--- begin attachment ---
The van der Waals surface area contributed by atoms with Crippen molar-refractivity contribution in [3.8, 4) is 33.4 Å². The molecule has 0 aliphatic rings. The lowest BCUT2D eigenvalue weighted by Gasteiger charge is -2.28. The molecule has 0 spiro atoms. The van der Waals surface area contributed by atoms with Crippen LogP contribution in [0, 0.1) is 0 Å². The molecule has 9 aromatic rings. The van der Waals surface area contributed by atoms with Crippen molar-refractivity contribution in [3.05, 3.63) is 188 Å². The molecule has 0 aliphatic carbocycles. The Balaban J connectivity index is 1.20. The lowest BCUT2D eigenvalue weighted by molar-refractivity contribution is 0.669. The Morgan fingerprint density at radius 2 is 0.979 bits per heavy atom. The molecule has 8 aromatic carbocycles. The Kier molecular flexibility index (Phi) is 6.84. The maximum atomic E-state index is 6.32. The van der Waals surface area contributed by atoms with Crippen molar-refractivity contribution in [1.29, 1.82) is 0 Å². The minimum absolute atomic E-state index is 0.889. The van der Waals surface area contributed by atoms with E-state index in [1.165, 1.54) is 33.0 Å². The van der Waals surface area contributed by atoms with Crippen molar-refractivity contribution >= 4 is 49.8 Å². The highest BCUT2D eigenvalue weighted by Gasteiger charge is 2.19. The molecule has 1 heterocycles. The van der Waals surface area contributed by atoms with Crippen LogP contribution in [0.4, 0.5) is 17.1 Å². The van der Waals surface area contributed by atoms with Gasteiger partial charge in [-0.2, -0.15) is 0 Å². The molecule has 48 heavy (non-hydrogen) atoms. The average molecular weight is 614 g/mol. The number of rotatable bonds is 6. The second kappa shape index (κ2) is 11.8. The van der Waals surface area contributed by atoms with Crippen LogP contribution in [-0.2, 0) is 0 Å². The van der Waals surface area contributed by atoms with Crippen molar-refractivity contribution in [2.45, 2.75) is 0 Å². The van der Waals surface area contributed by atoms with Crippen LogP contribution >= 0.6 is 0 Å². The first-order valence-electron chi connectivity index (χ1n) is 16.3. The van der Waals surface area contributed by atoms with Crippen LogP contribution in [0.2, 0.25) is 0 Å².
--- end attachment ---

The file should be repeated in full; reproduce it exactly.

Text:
The van der Waals surface area contributed by atoms with Crippen molar-refractivity contribution in [3.8, 4) is 33.4 Å². The molecule has 0 aliphatic rings. The lowest BCUT2D eigenvalue weighted by Gasteiger charge is -2.28. The molecule has 0 spiro atoms. The van der Waals surface area contributed by atoms with Crippen LogP contribution in [0, 0.1) is 0 Å². The molecule has 9 aromatic rings. The van der Waals surface area contributed by atoms with Crippen molar-refractivity contribution in [3.05, 3.63) is 188 Å². The molecule has 0 aliphatic carbocycles. The Balaban J connectivity index is 1.20. The lowest BCUT2D eigenvalue weighted by molar-refractivity contribution is 0.669. The Morgan fingerprint density at radius 2 is 0.979 bits per heavy atom. The molecule has 8 aromatic carbocycles. The Kier molecular flexibility index (Phi) is 6.84. The maximum atomic E-state index is 6.32. The van der Waals surface area contributed by atoms with Crippen molar-refractivity contribution in [1.29, 1.82) is 0 Å². The minimum absolute atomic E-state index is 0.889. The van der Waals surface area contributed by atoms with E-state index in [1.165, 1.54) is 33.0 Å². The van der Waals surface area contributed by atoms with Crippen molar-refractivity contribution >= 4 is 49.8 Å². The highest BCUT2D eigenvalue weighted by Gasteiger charge is 2.19. The molecule has 1 heterocycles. The van der Waals surface area contributed by atoms with Crippen LogP contribution in [0.4, 0.5) is 17.1 Å². The van der Waals surface area contributed by atoms with Gasteiger partial charge in [-0.2, -0.15) is 0 Å². The molecule has 48 heavy (non-hydrogen) atoms. The average molecular weight is 614 g/mol. The number of rotatable bonds is 6. The second kappa shape index (κ2) is 11.8. The van der Waals surface area contributed by atoms with Crippen LogP contribution in [-0.2, 0) is 0 Å². The van der Waals surface area contributed by atoms with Crippen molar-refractivity contribution in [2.45, 2.75) is 0 Å². The van der Waals surface area contributed by atoms with Crippen LogP contribution >= 0.6 is 0 Å². The first-order valence-electron chi connectivity index (χ1n) is 16.3. The van der Waals surface area contributed by atoms with Crippen LogP contribution in [0.2, 0.25) is 0 Å².